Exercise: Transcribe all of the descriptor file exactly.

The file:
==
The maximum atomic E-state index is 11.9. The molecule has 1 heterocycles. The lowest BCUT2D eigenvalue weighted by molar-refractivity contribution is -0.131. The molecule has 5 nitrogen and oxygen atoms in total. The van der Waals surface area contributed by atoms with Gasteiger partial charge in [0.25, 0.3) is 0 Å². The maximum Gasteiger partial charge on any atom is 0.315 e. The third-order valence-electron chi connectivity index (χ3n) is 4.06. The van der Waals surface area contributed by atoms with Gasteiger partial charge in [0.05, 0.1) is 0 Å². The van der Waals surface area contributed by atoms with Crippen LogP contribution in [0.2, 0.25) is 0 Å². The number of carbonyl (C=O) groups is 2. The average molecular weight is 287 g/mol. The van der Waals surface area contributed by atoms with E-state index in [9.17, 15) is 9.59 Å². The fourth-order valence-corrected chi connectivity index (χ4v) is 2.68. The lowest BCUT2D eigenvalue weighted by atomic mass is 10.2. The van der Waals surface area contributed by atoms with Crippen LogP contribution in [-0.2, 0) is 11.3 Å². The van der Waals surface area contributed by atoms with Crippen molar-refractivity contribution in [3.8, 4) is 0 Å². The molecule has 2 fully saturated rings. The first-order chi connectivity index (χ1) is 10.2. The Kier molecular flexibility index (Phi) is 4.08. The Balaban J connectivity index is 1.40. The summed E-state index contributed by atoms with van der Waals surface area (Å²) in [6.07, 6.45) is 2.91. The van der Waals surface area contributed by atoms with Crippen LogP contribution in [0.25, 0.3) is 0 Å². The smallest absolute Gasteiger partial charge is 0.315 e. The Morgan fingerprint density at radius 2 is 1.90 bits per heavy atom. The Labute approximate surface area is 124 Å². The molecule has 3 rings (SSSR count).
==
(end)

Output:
The maximum atomic E-state index is 11.9. The molecule has 1 heterocycles. The lowest BCUT2D eigenvalue weighted by molar-refractivity contribution is -0.131. The molecule has 5 nitrogen and oxygen atoms in total. The van der Waals surface area contributed by atoms with Gasteiger partial charge in [0.25, 0.3) is 0 Å². The maximum Gasteiger partial charge on any atom is 0.315 e. The third-order valence-electron chi connectivity index (χ3n) is 4.06. The van der Waals surface area contributed by atoms with Gasteiger partial charge in [0.05, 0.1) is 0 Å². The van der Waals surface area contributed by atoms with Crippen LogP contribution in [0.2, 0.25) is 0 Å². The number of carbonyl (C=O) groups is 2. The average molecular weight is 287 g/mol. The van der Waals surface area contributed by atoms with E-state index in [9.17, 15) is 9.59 Å². The fourth-order valence-corrected chi connectivity index (χ4v) is 2.68. The lowest BCUT2D eigenvalue weighted by atomic mass is 10.2. The van der Waals surface area contributed by atoms with Crippen LogP contribution in [-0.2, 0) is 11.3 Å². The van der Waals surface area contributed by atoms with Crippen molar-refractivity contribution in [3.8, 4) is 0 Å². The molecule has 2 fully saturated rings. The first-order chi connectivity index (χ1) is 10.2. The Kier molecular flexibility index (Phi) is 4.08. The Balaban J connectivity index is 1.40. The summed E-state index contributed by atoms with van der Waals surface area (Å²) in [6.07, 6.45) is 2.91. The van der Waals surface area contributed by atoms with Crippen LogP contribution in [0.25, 0.3) is 0 Å². The smallest absolute Gasteiger partial charge is 0.315 e. The Morgan fingerprint density at radius 2 is 1.90 bits per heavy atom. The Labute approximate surface area is 124 Å². The molecule has 3 rings (SSSR count).